Kindergarten Fair at Oakwood School-Sept. 21, 2010


Fall Kindergarten Fair
This informative evening will introduce families to more than 45 different independent elementary schools in and around Los Angeles. Tuesday, September 21st from 6:30-8:30 p.m.
Oakwood Elementary School
11230 Moorpark Street in North Hollywood
For more information visit
www.laais.org.

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Reader Question: How Long Is Too Long For Written Application?

Here’s a question from a blog reader:

I would love to know what we should be aiming for in essay length. What’s considered average? How long is too long? Etc. I would hate to ruin my child’s chances by overwriting, but I don’t want to short change him either. Any advice would be appreciated!

Thanks!!

September 12, 2010 7:33 PM

Here is Kim Hamer’s response:

How long is too long for the written application is a good question!

Instead of focusing on the length, it’s really about focusing on the content of your private elementary school application. Specific, detailed applications are never too long. As a parent you really want the school to know who your family is and who your child is, right? The problem is talking about your child is usually a parents favorite subject which means, we can drone on and on about our kids, causing a too long application. You’ve met that same person at a party! This person continues to talk and talk and talk while not saying anything of interest and not providing details that you can relate to. Unfortunately, that is how many private school applications read. Here are two ways to help you avoid the droning and over long application.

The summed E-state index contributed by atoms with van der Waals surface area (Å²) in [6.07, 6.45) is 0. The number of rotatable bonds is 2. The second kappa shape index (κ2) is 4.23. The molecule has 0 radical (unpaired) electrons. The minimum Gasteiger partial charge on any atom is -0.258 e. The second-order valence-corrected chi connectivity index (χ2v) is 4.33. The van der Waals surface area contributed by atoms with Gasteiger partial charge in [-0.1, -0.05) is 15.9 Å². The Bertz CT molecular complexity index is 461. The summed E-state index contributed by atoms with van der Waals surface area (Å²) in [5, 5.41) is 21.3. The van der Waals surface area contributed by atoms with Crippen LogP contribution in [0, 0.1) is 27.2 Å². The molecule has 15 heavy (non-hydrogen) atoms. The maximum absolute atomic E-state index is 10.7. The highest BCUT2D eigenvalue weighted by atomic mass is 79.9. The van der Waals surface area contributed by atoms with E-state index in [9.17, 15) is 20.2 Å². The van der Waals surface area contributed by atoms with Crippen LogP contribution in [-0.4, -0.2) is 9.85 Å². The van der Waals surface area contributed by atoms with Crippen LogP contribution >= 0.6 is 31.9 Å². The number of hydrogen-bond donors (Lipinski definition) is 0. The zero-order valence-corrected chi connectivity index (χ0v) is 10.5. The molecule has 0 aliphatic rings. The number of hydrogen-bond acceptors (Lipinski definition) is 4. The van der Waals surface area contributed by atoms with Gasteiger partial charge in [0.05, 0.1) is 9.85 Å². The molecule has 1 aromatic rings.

1 .Make Sure You Are Answering The Question And Be Specific.

Many parents make the mistake of NOT answering the question! This usually happens because they’re so worried about not giving a good description of their child, they over describe him. They also use meaningless descriptions like happy, nice, funny. To avoid this mistake, while you re-read your answer keep the question in mind. Use words that really show who your child is.  The more specific you are about your child, the less you have to say!

 

2. Show The School Who Your Child Is, Don’t Tell Them

Another way that essays become too long is that parents often tell the school about their child, about their family or why they should be a part of the school. The most effective way to get this point across is to show the school your child, family etc. For instance in our essay about our youngest son, we wrote, “When Ezra’s in a group he tries to make sure that everyone else in the group gets to talk.” I could have written “Ezra is a leader.” While that sentence is shorter, the longer one speaks volumes! It demonstrates how my child behaves, it shows what we think an important leadership attribute is. It also speaks to our values, that being a leader is important. I just showed them in one sentence who my child is and what we value. I now no longer need to state, or tell the school. Show Your Family!

 

Remember, an admissions director in Los Angeles has to read over 100 applications. An essay that takes up a lot of their time, that uses none interesting or detailed words for them is like listening to the person at the party. You just want to get out of there. An essay that is pointed and clear, which means it will not be over-written or over long, will get you noticed and closer to getting you in to the school of your choice!